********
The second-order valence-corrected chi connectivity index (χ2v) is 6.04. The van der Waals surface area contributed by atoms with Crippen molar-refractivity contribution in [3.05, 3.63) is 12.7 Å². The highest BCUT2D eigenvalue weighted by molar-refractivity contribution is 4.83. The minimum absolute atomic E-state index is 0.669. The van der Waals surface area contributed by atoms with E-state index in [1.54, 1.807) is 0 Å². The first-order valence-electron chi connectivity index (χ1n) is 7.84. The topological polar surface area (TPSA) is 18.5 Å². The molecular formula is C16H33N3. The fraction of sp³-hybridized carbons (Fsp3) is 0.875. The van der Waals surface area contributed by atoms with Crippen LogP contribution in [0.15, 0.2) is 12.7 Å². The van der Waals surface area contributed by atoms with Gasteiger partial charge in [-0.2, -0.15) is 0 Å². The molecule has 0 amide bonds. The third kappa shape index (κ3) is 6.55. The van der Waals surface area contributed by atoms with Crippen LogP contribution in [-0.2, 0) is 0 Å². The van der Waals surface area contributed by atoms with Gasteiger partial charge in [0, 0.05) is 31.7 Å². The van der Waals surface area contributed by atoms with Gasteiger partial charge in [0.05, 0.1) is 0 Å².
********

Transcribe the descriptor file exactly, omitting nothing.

The second-order valence-corrected chi connectivity index (χ2v) is 6.04. The van der Waals surface area contributed by atoms with Crippen molar-refractivity contribution in [3.05, 3.63) is 12.7 Å². The highest BCUT2D eigenvalue weighted by molar-refractivity contribution is 4.83. The minimum absolute atomic E-state index is 0.669. The van der Waals surface area contributed by atoms with E-state index in [1.54, 1.807) is 0 Å². The first-order valence-electron chi connectivity index (χ1n) is 7.84. The topological polar surface area (TPSA) is 18.5 Å². The molecular formula is C16H33N3. The fraction of sp³-hybridized carbons (Fsp3) is 0.875. The van der Waals surface area contributed by atoms with Crippen LogP contribution in [0.15, 0.2) is 12.7 Å². The van der Waals surface area contributed by atoms with Gasteiger partial charge in [-0.2, -0.15) is 0 Å². The molecule has 0 amide bonds. The third kappa shape index (κ3) is 6.55. The van der Waals surface area contributed by atoms with Crippen LogP contribution in [-0.2, 0) is 0 Å². The van der Waals surface area contributed by atoms with Gasteiger partial charge in [0, 0.05) is 31.7 Å². The van der Waals surface area contributed by atoms with Gasteiger partial charge in [0.05, 0.1) is 0 Å².